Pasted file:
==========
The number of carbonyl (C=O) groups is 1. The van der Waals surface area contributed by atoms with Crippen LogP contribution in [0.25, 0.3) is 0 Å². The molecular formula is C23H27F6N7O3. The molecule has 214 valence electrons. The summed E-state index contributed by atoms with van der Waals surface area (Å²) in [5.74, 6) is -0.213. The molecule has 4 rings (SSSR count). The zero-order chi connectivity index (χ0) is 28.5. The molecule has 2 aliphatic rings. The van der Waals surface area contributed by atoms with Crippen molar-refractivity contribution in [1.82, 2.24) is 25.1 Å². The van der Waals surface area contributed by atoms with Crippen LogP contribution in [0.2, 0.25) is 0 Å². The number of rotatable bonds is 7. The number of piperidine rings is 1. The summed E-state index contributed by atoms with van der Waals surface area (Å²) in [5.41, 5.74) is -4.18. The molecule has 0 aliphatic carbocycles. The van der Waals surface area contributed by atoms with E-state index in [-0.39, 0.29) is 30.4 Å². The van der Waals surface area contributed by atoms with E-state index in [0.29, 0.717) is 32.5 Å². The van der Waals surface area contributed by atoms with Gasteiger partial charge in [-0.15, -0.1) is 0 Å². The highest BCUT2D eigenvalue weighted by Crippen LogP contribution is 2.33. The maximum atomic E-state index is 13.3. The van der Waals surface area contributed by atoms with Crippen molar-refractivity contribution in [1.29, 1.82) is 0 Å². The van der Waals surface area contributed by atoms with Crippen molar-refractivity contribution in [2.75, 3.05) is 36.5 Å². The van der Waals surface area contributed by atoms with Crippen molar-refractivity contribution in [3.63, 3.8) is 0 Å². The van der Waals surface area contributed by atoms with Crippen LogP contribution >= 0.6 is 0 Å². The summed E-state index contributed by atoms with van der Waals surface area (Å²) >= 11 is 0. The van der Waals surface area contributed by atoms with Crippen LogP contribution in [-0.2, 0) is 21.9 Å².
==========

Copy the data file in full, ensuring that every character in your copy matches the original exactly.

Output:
The number of carbonyl (C=O) groups is 1. The van der Waals surface area contributed by atoms with Crippen LogP contribution in [0.25, 0.3) is 0 Å². The molecular formula is C23H27F6N7O3. The molecule has 214 valence electrons. The summed E-state index contributed by atoms with van der Waals surface area (Å²) in [5.74, 6) is -0.213. The molecule has 4 rings (SSSR count). The zero-order chi connectivity index (χ0) is 28.5. The molecule has 2 aliphatic rings. The van der Waals surface area contributed by atoms with Crippen molar-refractivity contribution in [1.82, 2.24) is 25.1 Å². The van der Waals surface area contributed by atoms with Crippen LogP contribution in [0.2, 0.25) is 0 Å². The number of rotatable bonds is 7. The number of piperidine rings is 1. The summed E-state index contributed by atoms with van der Waals surface area (Å²) in [5.41, 5.74) is -4.18. The molecule has 0 aliphatic carbocycles. The van der Waals surface area contributed by atoms with E-state index in [-0.39, 0.29) is 30.4 Å². The van der Waals surface area contributed by atoms with E-state index in [0.29, 0.717) is 32.5 Å². The van der Waals surface area contributed by atoms with Gasteiger partial charge in [-0.15, -0.1) is 0 Å². The highest BCUT2D eigenvalue weighted by Crippen LogP contribution is 2.33. The maximum atomic E-state index is 13.3. The van der Waals surface area contributed by atoms with Crippen molar-refractivity contribution in [1.29, 1.82) is 0 Å². The van der Waals surface area contributed by atoms with Crippen molar-refractivity contribution in [2.75, 3.05) is 36.5 Å². The van der Waals surface area contributed by atoms with Crippen molar-refractivity contribution in [3.63, 3.8) is 0 Å². The van der Waals surface area contributed by atoms with Crippen LogP contribution >= 0.6 is 0 Å². The summed E-state index contributed by atoms with van der Waals surface area (Å²) >= 11 is 0. The van der Waals surface area contributed by atoms with Crippen LogP contribution in [-0.2, 0) is 21.9 Å².